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id acadia19_630
authors Ahlquist, Sean
year 2019
title Expanding the Systematic Agencyof a Material System
source ACADIA 19:UBIQUITY AND AUTONOMY [Proceedings of the 39th Annual Conference of the Association for Computer Aided Design in Architecture (ACADIA) ISBN 978-0-578-59179-7] (The University of Texas at Austin School of Architecture, Austin, Texas 21-26 October, 2019) pp. 630-641
summary Computational design and fabrication have reached an accomplished level of ubiquity and proficiency in the field of architecture, in both academia and practice. Materiality driving structure, responsiveness, and spatial organization can be seen to evolve, in kind, with the capabilities to fabricate deeper material hierarchies. Such maturity of a procedural material-driven approach spurs a need to shift from the dictations of how to explorations of why material efficiencies, bespoke aesthetics, and performativity are critical to a particular architecture, requiring an examination of linkages between approach, techniques, and process. The material system defines a branch of architectural research utilizing bespoke computational techniques to generate performative material capacities that are inextricably linked to both internal and external forces and energies. This paper examines such a self-referential view to define an expanded ecological approach that integrates new modes of design agency and shift the material system from closed-loop relationship with site to open-ended reciprocation with human behavior. The critical need for this capacity is shown in applications of novel textile hybrid material systems—as sensorially-responsive environments for children with the neurological autism spectrum disorder—in ongoing research titled Social Sensory Architectures. Through engaging fabrication across all material scales, manners of elastic responsivity are shown, through a series of feasibility studies, to exhibit a capacity for children to become design agents in exploring the beneficial interrelationship of sensorimotor agency and social behavior. The paper intends to contribute a theoretical approach by which novel structural capacities of a material system can support a larger ecology of social and behavioral agency.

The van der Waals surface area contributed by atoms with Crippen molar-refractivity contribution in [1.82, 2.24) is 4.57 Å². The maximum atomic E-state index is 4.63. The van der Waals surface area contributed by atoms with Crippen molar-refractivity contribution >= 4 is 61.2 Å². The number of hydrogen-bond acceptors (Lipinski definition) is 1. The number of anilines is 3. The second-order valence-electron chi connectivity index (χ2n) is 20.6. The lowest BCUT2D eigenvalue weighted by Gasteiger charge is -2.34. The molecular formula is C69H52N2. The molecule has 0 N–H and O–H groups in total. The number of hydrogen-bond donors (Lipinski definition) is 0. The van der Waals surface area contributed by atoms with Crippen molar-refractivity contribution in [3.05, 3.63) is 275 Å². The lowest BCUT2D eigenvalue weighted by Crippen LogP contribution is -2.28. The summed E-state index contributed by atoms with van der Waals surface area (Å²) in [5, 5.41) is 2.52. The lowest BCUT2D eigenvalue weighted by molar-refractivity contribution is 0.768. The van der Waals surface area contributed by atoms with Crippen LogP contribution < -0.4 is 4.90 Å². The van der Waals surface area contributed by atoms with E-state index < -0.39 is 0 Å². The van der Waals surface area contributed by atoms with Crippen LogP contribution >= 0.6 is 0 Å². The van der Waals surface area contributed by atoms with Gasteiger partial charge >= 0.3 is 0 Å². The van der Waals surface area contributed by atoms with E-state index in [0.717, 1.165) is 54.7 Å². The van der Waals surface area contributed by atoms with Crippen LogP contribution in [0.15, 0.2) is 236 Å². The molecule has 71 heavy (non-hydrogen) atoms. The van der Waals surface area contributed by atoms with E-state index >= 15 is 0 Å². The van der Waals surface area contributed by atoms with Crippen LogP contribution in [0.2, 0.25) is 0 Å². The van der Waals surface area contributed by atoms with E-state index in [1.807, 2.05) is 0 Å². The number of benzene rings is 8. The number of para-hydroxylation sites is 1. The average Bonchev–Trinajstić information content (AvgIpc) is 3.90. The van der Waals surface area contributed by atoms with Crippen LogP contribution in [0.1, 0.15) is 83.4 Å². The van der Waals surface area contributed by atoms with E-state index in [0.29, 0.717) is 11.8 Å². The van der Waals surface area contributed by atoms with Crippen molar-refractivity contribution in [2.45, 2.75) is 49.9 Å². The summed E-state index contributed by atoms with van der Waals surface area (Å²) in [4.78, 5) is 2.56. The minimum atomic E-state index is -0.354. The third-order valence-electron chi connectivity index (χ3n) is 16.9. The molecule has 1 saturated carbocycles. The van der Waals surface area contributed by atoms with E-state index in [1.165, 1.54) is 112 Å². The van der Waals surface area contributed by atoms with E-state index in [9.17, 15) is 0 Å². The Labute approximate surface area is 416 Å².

series ACADIA
type normal paper
email ahlquist@umich.edu
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last changed 2019/12/18 08:03
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